unificationist models

  • important attempts include friedman (1974) and kitcher (1989)
  • seeks a unified account of a range of different phenomena
  • best explanations explains most phenomena with as few + as stringent arguments possible
  • potential issues
    • causal asymmetries - equally likely to say planets in future cause motion now then planets now cause motion in the future - this is honestly probably fine
    • doesn’t easily admit laws at different graunlarities

pragmatic = contextual explanation models

  • scriven (1962), bromberger (1966), van Fraassen (1980), achinstein (1983)
  • takes audience into account
  • others have been after characterizing a single “true” explanation and the role of the audience was minimized
  • “pragmatic” here means not just useful but also explicitly considering psychology + context
  • “Causal–explanatory pluralism” (lombrozo 2010 [PDF]) - subjects prefer explanations that appeal to relationships that are relatively stable (in the sense of continuing to hold across changing circumstances)
  • constructive empiricism (Bas van Fraasen)
    • just want theories that are “empirically adequate”
    • explanations are answers to questions - usually why? questions
      • explanations pick something from a set and tell why it is not any of the other things in the set (the set is given from context)
    • explanation is …“a t three-term relation between theory, fact, and context”
    • asymmetries coem of rom context
  • main criticism: this theory is too flexible, ironically it might be too flexible to be meaningfully (practically) useful
    • however, it is possible that this is the most flexible framework that is still accurate
    • want context to come in for as few steps as possible during an explanation - maybe we don’t need to analyze human psych
    • somewhat circular - if this is true, then how can we resolve ambiguities?

open areas

  • understand casuality
  • more focus on whethery expalanations capture our intuitive judgements and more on the issue of why the info they convey is valuable + relates to our goals
  • to what extent does a single model work across sciences (e.g. biologists claim to be interested in mechanisms whereas physicists in laws)

stability

  • Foundationalism - where the chain of justifications eventually relies on basic beliefs or axioms that are left unproven
    • Plato’s Republic
  • the stability of belief: how rational belief coheres with probability (leitgeb, 2017) - introduction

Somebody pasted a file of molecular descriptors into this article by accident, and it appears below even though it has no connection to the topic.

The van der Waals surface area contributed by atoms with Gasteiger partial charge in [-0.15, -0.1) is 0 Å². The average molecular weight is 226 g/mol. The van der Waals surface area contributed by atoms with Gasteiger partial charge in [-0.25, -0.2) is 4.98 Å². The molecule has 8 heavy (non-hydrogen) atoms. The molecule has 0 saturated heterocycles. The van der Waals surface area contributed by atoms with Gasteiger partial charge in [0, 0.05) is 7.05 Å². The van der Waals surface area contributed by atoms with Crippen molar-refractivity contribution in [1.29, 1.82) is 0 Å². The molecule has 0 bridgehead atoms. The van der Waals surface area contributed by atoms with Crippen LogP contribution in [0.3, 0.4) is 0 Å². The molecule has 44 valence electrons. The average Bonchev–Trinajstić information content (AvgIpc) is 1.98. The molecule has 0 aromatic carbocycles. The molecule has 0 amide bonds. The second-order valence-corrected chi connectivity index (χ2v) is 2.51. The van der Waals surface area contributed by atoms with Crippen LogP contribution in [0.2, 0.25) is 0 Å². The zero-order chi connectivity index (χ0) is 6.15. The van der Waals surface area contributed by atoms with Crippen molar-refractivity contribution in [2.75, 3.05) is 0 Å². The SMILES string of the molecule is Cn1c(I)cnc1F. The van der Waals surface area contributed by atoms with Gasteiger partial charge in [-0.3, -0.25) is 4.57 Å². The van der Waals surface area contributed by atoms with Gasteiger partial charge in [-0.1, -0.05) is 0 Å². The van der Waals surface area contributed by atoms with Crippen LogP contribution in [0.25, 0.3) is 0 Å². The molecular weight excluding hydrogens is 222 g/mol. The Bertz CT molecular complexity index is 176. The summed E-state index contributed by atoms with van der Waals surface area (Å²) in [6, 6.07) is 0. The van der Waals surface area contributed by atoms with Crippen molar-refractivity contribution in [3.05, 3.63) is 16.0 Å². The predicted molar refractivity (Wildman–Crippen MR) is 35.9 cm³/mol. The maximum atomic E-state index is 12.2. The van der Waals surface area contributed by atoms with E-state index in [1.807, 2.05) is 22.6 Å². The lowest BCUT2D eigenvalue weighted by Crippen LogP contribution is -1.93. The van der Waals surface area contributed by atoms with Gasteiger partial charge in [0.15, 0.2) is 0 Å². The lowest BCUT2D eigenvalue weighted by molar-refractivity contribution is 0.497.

• https://projecteuclid.org/download/pdfview_1/euclid.ss/1294167961

the story of philosophy

book by will durant

  • states his own view that philosophy should focus on ethics rather the epistemiology (i.e. how we know what we know)
    • every science begins as philosophy and ends as art
  • some definitions of philosophy
    • pursuit of fundamental laws
    • quest of unity

plato

  • socrates, plato’s teacher pursued stricter definitions and was put to death
  • plato writes the Republic - fictitional dialogue w/ socrates as the protagonist
    • argues that democracy failes because people are greedy
    • advocates for an absolute meritocracy with 3 classes
      • ruling class should live like communists, decent state salary, disallowed from excess
      • soldiers / auxiliaries
      • general population
    • requires equality of education
    • requires religion to placated the non-ruling majority
    • excess is regulated
    • justice = having and doing what is one’s own
      • each shall receive equivalent to what he produces + perform function for which he is best fit
    • juxtapositions
      • jesus: kindness to the weak
      • nietzsche: bravery of the strong
      • plato: effective harmony of the whole
  • only 3 things: truth, beauty, + justice

aristotle

  • starts systematic science, library science, and logic
  • advocates for uinversals as individuals (e.g. a man, not man like Plat argues for)
    • this is more grounded in reality
  • theology: God moves the work like force, but does little else
  • science: infinitesimal distinctions - boundaries between plant/animal categories are blurry
    • form: man, matter: child = possibility of form
  • politics: ideally a monarchy / aristocracy but more realistically would be constitutional gov. (people determine needs, leaders determine how to meet them)
    • restrictions on pop.
    • believes in slavery / female inferiority

effective altruism

  • effectivealtruism
    • promising causes
      • Great in scale (it affects many lives, by a great amount)
      • Highly neglected (few other people are working on addressing the problem), and
      • Highly solvable or tractable (additional resources will do a great deal to address it).
    • 3 big areas
      • fighting extreme poverty (e.g. malaria)
      • animal suffering
      • improving the long-term future
  • rethink priorities jobs
  • open philanthropy
  • careers can have greater impacts than altruism (80k hours)
  • givewell cost-effective calculations
    • charities often exaggerate their “cost to save a life”